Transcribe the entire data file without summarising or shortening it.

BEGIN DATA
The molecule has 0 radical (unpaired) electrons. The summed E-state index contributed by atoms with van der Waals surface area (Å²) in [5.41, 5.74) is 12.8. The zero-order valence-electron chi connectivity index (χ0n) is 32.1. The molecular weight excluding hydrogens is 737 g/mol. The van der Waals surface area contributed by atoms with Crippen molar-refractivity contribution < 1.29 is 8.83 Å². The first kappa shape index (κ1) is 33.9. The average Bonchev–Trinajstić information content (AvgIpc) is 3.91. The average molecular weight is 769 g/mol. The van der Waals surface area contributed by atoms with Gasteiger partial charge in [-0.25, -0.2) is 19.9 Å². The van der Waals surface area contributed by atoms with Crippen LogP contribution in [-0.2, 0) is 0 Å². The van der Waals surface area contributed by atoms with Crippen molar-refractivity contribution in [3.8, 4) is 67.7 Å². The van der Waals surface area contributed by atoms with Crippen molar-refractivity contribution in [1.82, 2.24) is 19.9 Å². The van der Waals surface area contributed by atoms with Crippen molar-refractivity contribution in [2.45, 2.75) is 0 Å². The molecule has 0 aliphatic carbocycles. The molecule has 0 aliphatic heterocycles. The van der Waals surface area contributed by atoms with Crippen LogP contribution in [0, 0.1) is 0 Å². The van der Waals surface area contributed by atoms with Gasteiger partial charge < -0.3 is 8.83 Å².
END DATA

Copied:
The molecule has 0 radical (unpaired) electrons. The summed E-state index contributed by atoms with van der Waals surface area (Å²) in [5.41, 5.74) is 12.8. The zero-order valence-electron chi connectivity index (χ0n) is 32.1. The molecular weight excluding hydrogens is 737 g/mol. The van der Waals surface area contributed by atoms with Crippen molar-refractivity contribution < 1.29 is 8.83 Å². The first kappa shape index (κ1) is 33.9. The average Bonchev–Trinajstić information content (AvgIpc) is 3.91. The average molecular weight is 769 g/mol. The van der Waals surface area contributed by atoms with Gasteiger partial charge in [-0.25, -0.2) is 19.9 Å². The van der Waals surface area contributed by atoms with Crippen LogP contribution in [-0.2, 0) is 0 Å². The van der Waals surface area contributed by atoms with Crippen molar-refractivity contribution in [3.8, 4) is 67.7 Å². The van der Waals surface area contributed by atoms with Crippen molar-refractivity contribution in [1.82, 2.24) is 19.9 Å². The van der Waals surface area contributed by atoms with Crippen molar-refractivity contribution in [2.45, 2.75) is 0 Å². The molecule has 0 aliphatic carbocycles. The molecule has 0 aliphatic heterocycles. The van der Waals surface area contributed by atoms with Crippen LogP contribution in [0, 0.1) is 0 Å². The van der Waals surface area contributed by atoms with Gasteiger partial charge < -0.3 is 8.83 Å².